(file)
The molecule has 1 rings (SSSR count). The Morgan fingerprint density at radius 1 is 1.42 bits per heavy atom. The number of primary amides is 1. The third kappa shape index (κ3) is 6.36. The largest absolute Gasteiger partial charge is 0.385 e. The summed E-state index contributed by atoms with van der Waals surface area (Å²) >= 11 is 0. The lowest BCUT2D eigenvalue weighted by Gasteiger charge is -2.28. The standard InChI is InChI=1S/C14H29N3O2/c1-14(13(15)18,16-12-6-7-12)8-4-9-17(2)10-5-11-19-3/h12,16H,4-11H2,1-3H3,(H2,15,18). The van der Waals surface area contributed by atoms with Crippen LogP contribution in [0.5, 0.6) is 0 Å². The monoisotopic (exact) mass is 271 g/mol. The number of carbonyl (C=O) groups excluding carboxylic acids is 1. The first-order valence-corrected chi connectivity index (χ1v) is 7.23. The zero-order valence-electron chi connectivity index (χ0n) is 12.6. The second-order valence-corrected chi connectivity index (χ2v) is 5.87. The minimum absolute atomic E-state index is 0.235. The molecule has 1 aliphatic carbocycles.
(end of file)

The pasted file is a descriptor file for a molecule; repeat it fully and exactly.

The molecule has 1 rings (SSSR count). The Morgan fingerprint density at radius 1 is 1.42 bits per heavy atom. The number of primary amides is 1. The third kappa shape index (κ3) is 6.36. The largest absolute Gasteiger partial charge is 0.385 e. The summed E-state index contributed by atoms with van der Waals surface area (Å²) >= 11 is 0. The lowest BCUT2D eigenvalue weighted by Gasteiger charge is -2.28. The standard InChI is InChI=1S/C14H29N3O2/c1-14(13(15)18,16-12-6-7-12)8-4-9-17(2)10-5-11-19-3/h12,16H,4-11H2,1-3H3,(H2,15,18). The van der Waals surface area contributed by atoms with Crippen LogP contribution in [0.5, 0.6) is 0 Å². The monoisotopic (exact) mass is 271 g/mol. The number of carbonyl (C=O) groups excluding carboxylic acids is 1. The first-order valence-corrected chi connectivity index (χ1v) is 7.23. The zero-order valence-electron chi connectivity index (χ0n) is 12.6. The second-order valence-corrected chi connectivity index (χ2v) is 5.87. The minimum absolute atomic E-state index is 0.235. The molecule has 1 aliphatic carbocycles.